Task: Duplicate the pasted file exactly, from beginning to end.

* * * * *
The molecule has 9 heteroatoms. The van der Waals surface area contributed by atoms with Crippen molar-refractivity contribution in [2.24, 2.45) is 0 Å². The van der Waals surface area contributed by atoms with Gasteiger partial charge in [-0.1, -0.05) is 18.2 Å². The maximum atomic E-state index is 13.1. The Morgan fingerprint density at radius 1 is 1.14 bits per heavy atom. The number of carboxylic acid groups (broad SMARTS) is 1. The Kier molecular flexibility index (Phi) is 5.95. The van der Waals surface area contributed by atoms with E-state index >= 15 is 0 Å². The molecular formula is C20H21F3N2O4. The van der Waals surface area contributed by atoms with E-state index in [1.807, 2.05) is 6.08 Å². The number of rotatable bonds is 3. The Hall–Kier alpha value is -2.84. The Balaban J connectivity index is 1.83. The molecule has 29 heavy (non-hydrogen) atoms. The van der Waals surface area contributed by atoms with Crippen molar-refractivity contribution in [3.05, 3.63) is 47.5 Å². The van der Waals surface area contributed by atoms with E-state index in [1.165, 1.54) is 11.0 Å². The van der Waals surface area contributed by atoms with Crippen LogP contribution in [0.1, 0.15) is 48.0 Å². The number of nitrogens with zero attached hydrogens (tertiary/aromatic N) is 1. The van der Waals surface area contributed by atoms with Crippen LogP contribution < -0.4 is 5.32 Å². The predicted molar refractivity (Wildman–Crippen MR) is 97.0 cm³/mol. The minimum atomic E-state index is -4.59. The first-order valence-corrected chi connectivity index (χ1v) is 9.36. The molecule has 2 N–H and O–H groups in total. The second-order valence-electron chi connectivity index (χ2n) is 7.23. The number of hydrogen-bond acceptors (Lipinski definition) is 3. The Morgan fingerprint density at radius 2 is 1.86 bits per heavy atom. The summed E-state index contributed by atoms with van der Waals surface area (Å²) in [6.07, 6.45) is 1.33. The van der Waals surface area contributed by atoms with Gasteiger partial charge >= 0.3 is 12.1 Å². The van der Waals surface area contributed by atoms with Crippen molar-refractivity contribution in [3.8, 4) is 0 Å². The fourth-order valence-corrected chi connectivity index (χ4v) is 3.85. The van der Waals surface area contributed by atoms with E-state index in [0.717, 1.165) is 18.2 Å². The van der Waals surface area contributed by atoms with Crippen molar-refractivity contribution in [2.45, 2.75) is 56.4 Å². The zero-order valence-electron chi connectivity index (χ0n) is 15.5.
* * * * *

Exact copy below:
The molecule has 9 heteroatoms. The van der Waals surface area contributed by atoms with Crippen molar-refractivity contribution in [2.24, 2.45) is 0 Å². The van der Waals surface area contributed by atoms with Gasteiger partial charge in [-0.1, -0.05) is 18.2 Å². The maximum atomic E-state index is 13.1. The Morgan fingerprint density at radius 1 is 1.14 bits per heavy atom. The number of carboxylic acid groups (broad SMARTS) is 1. The Kier molecular flexibility index (Phi) is 5.95. The van der Waals surface area contributed by atoms with E-state index >= 15 is 0 Å². The molecular formula is C20H21F3N2O4. The van der Waals surface area contributed by atoms with E-state index in [1.807, 2.05) is 6.08 Å². The number of rotatable bonds is 3. The Hall–Kier alpha value is -2.84. The Balaban J connectivity index is 1.83. The molecule has 29 heavy (non-hydrogen) atoms. The van der Waals surface area contributed by atoms with Crippen molar-refractivity contribution in [3.05, 3.63) is 47.5 Å². The van der Waals surface area contributed by atoms with E-state index in [1.165, 1.54) is 11.0 Å². The van der Waals surface area contributed by atoms with Crippen LogP contribution in [0.1, 0.15) is 48.0 Å². The number of nitrogens with zero attached hydrogens (tertiary/aromatic N) is 1. The van der Waals surface area contributed by atoms with Crippen LogP contribution < -0.4 is 5.32 Å². The predicted molar refractivity (Wildman–Crippen MR) is 97.0 cm³/mol. The minimum atomic E-state index is -4.59. The first-order valence-corrected chi connectivity index (χ1v) is 9.36. The molecule has 2 N–H and O–H groups in total. The second-order valence-electron chi connectivity index (χ2n) is 7.23. The number of hydrogen-bond acceptors (Lipinski definition) is 3. The Morgan fingerprint density at radius 2 is 1.86 bits per heavy atom. The summed E-state index contributed by atoms with van der Waals surface area (Å²) in [6.07, 6.45) is 1.33. The van der Waals surface area contributed by atoms with Gasteiger partial charge >= 0.3 is 12.1 Å². The van der Waals surface area contributed by atoms with Crippen molar-refractivity contribution in [3.8, 4) is 0 Å². The fourth-order valence-corrected chi connectivity index (χ4v) is 3.85. The van der Waals surface area contributed by atoms with E-state index in [0.717, 1.165) is 18.2 Å². The van der Waals surface area contributed by atoms with Crippen molar-refractivity contribution in [2.45, 2.75) is 56.4 Å². The zero-order valence-electron chi connectivity index (χ0n) is 15.5.